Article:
Review of Non-Thermal Plasma Technology for Hydrogenation of Vegetable Oils and Biodiesel
Keywords:non-thermal plasma, hydrogenation, lipid derivative compound, vegetable oil, biodiesel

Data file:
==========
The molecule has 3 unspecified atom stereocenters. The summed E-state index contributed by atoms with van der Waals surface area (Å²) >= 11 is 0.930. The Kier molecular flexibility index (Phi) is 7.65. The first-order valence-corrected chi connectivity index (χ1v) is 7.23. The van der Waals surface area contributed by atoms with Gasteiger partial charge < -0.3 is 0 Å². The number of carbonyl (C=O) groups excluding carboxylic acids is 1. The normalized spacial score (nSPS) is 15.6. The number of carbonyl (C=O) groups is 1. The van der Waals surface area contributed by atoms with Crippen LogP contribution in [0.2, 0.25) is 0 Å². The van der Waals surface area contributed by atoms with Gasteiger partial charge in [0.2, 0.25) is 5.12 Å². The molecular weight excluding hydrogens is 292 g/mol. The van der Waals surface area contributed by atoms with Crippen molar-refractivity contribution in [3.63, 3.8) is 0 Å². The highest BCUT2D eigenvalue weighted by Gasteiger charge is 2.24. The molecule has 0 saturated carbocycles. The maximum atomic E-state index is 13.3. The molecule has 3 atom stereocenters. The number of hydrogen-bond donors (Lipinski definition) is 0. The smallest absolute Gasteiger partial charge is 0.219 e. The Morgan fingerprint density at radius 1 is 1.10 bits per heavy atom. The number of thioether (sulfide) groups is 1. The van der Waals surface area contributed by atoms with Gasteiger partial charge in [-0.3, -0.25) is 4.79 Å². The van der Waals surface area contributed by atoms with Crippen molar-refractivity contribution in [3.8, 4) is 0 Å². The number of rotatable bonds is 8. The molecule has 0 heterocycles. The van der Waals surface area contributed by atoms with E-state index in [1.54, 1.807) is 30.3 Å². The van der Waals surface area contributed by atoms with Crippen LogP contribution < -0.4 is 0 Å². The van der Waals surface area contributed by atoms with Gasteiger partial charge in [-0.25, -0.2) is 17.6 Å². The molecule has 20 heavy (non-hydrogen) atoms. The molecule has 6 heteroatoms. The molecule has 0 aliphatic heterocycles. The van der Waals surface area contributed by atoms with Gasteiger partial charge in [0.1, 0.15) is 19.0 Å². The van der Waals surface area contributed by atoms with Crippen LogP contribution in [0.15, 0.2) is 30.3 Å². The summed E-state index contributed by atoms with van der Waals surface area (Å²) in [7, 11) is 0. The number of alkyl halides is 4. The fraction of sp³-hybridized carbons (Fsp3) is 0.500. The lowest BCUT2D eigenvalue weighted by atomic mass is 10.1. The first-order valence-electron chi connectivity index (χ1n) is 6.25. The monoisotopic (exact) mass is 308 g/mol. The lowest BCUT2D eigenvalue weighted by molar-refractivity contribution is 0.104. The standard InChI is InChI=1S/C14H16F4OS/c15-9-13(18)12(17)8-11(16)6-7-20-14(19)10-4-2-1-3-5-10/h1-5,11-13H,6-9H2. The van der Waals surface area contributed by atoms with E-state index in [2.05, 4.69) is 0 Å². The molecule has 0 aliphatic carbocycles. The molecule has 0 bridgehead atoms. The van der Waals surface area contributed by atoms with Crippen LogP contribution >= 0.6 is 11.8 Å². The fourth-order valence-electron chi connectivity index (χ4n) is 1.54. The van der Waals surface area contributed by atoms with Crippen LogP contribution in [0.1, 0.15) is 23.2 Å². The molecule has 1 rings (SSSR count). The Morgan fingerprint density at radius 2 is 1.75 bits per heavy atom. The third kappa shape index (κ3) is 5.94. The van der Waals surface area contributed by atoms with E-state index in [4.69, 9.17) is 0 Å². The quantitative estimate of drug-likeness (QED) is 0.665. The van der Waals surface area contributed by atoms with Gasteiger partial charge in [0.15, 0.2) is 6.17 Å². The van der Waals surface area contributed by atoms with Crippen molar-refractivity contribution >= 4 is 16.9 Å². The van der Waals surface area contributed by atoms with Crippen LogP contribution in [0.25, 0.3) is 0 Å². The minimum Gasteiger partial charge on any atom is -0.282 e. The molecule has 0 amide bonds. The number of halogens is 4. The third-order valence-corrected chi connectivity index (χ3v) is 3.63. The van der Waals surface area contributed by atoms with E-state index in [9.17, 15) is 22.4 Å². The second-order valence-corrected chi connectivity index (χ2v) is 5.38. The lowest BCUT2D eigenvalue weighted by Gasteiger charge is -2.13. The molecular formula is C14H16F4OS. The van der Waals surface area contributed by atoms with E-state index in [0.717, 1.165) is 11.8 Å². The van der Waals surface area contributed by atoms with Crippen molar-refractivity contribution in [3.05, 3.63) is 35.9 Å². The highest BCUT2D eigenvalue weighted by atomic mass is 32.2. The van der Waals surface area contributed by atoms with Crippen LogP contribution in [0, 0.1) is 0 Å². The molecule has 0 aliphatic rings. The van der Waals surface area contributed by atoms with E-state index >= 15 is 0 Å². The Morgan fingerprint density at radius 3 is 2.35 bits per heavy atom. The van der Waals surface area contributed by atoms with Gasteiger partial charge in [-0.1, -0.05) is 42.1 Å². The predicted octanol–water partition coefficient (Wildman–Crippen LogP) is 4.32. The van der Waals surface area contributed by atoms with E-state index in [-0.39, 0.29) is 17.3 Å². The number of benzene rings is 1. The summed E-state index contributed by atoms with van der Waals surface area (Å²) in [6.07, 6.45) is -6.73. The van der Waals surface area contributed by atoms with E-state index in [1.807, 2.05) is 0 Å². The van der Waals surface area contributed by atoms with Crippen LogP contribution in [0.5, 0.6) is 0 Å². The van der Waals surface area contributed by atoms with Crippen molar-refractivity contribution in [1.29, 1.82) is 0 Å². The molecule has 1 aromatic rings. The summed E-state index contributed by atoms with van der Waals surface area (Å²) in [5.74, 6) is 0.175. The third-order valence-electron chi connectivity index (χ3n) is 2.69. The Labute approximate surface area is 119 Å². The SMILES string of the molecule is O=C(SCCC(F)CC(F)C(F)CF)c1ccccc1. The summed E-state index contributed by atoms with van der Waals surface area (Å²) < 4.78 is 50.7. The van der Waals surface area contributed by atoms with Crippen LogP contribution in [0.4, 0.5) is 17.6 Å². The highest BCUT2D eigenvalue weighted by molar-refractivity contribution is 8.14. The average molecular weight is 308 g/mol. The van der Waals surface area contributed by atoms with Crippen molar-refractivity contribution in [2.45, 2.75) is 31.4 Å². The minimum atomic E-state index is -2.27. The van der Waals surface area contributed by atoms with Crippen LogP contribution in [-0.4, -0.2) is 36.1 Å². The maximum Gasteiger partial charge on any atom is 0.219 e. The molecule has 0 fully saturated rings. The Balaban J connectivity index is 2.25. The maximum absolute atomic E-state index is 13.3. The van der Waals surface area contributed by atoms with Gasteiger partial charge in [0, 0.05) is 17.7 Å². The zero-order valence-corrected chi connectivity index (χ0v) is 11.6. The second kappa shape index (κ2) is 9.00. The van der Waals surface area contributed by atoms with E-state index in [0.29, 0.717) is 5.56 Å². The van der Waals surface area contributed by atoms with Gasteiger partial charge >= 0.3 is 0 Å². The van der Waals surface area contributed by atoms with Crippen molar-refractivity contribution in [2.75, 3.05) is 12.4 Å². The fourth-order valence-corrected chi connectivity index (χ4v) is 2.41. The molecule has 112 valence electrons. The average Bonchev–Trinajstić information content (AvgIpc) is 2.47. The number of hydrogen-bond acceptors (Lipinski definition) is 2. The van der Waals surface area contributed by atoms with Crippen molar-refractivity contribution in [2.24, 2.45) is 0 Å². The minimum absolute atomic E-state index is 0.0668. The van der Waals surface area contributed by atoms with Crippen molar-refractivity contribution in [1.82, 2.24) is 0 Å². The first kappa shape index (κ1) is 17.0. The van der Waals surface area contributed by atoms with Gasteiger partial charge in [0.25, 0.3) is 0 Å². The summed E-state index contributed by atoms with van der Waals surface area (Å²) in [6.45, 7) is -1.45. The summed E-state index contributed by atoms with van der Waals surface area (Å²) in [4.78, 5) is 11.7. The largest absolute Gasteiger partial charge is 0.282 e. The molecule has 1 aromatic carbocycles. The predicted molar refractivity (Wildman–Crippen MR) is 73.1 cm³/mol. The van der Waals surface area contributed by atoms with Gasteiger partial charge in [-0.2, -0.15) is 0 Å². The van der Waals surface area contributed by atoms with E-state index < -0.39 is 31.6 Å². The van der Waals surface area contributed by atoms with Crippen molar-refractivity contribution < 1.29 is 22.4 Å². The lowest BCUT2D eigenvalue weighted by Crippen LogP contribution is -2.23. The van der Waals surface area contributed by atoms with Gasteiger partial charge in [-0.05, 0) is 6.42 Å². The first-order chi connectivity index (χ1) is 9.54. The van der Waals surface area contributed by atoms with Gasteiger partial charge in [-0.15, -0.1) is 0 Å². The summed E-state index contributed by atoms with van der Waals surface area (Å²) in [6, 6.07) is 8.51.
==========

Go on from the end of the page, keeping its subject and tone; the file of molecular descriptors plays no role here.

The hydrogenation of lipid derivative compounds has received much attention as it is one of the key chemical reactions of industrial processes to improve the physical and chemical properties of those compounds such as thermal resistance, cold flow properties, oxidative stability, etc. The principle of hydrogenation of vegetable oil for margarine production relies on the addition of hydrogen to the carbon double bond positions of fatty acid molecules to become a single bond, increasing the saturated fatty acids until the texture becomes semi-solid. The partial addition of hydrogen to biodiesel improves its oxidation resistance. At present, industrial-scale using catalytic hydrogenation of lipid derivative compounds operates under high temperature and high-pressure environments, leading to a high trans-fat content in the products and requiring catalyst separation from the product. Non-thermal plasma (NTP) technology as a green process can be deployed to substitute conventional hydrogenation, on a laboratory scale for the time being, because no catalyst is required and the process can occur at near ambient temperature and low or atmospheric pressure. Moreover, trans-fat formation is several times lower than that of catalytic hydrogenation. The present review article provides more insight into the various types of NTP technology for lipid derivative compounds hydrogenation, including discussions on different experimental setup configurations, parameters affecting plasma hydrogenation, properties of synthesized products, as well as the advantages and drawbacks of environmentally-friendly plasma hydrogenation compared to conventional catalytic hydrogenation.
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